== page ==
LETTER FROM THE BALTIC

 A Church Divided

The Church of Norway is at the present time witnessing an internal division of such proportions that schism is a real possibility. The intensity of the conflict can only be explained as the culmination of a century of unsolved theological and canonical questions in the state church.

Historically, the church of Norway understands herself as the national church under the King as her “summus episcopus”. Perhaps the pre-Revolutionary caesaro-papalism of the Russian Orthodox church can serve as a parallel. Of course, the introduction of parliamentarism in 1884 and the ever increasing pluralisation of modern society has radically changed the legal and societal conditions of the co-operation between state and church. Nevertheless the church leadership has stubbornly refused to draw the unavoidable conclusions from this change, fearing that this will necessarily threaten the many privileges flowing from the established position.

However, during the German occupation the Bishops’ conference disestablished the church in 1942 and the bold action was supported by some ninety per cent of the clergy and their parishes. The disestablishment was argued for in a doctrinal statement called The Foundations of the Church. Primarily this was a rejection of any effort by secular powers to subdue the spiritual integrity of the church.

After the war, when the king returned from England the church was immediately re-established. Only bishop Eivind Berggrav protested claiming that democracy was a threat to the spiritual life of the Church potentially as dangerous a totalitarianism. The last fifty years have proved this to be true.

To no one’s surprise the internal division of the church has been the opening door for external pressure upon the church. The challenge from modernism has during the last century created in the Church of Norway, as elsewhere, an increasing polarisation between a liberal and a conservative wing. The last party is again divided along theological and regional lines. Luckily, during the war the fight against the common enemy set these divisions aside.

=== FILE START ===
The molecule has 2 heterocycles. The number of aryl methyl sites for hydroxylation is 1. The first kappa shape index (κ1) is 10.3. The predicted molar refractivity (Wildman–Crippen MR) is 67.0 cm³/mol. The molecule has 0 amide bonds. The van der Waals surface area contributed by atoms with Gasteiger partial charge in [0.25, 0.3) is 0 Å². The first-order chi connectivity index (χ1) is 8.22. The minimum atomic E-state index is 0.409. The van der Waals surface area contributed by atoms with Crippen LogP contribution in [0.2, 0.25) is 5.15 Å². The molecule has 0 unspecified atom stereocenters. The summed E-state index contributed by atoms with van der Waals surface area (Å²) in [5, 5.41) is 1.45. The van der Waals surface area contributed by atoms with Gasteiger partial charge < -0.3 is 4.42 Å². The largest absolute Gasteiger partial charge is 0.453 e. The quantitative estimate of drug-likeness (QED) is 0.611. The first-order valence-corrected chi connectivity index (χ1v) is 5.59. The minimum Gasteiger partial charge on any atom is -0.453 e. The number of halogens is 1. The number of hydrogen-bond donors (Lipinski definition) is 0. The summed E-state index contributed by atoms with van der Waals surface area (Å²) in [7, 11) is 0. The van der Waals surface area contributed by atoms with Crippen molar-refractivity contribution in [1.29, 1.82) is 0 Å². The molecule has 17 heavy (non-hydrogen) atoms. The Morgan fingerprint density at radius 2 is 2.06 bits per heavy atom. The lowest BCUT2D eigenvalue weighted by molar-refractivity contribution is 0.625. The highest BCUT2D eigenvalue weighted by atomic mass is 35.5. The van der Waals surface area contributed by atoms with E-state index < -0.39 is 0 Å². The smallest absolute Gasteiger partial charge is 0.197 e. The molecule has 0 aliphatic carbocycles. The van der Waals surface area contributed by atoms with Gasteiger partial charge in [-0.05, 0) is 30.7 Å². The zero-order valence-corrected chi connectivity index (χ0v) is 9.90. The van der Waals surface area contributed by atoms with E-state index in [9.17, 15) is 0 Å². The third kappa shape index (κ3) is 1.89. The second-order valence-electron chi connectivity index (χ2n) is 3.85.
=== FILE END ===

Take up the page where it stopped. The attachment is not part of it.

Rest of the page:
But the reconciliation only lasted till the 1950s when under pressure from feminist political groups, the Labour government proposed to the Bishops’ conference that ordination to the priesthood should be open to women. Over against the protest of six conservative bishops, three liberal bishops agreed to this in 1961. Being told that the few ordained women would not take up positions in dioceses where they were not welcome, and when welcomed would mainly work as hospital chaplains, the conservative majority acquiesced.

However, as the initial guarantee was gradually repudiated, the protest continued among the clergy and the laity. This tension made the state wary about its influence on the church and the government took steps to safeguard control over the selection of bishops.

The need for this was the more apparent, as after 1975 a new abortion law regenerated antagonism between church and state. Initially the bishops voiced very strong opposition and even threatened to disestablish the church over the issue, but after a while the bishops not only became quiet but began to remove - and even defrock - clergy who upheld what had till then been the church’s official position. Disgust with the same bishops’ action resulted in a new wave of bitter internal conflict in the eighties.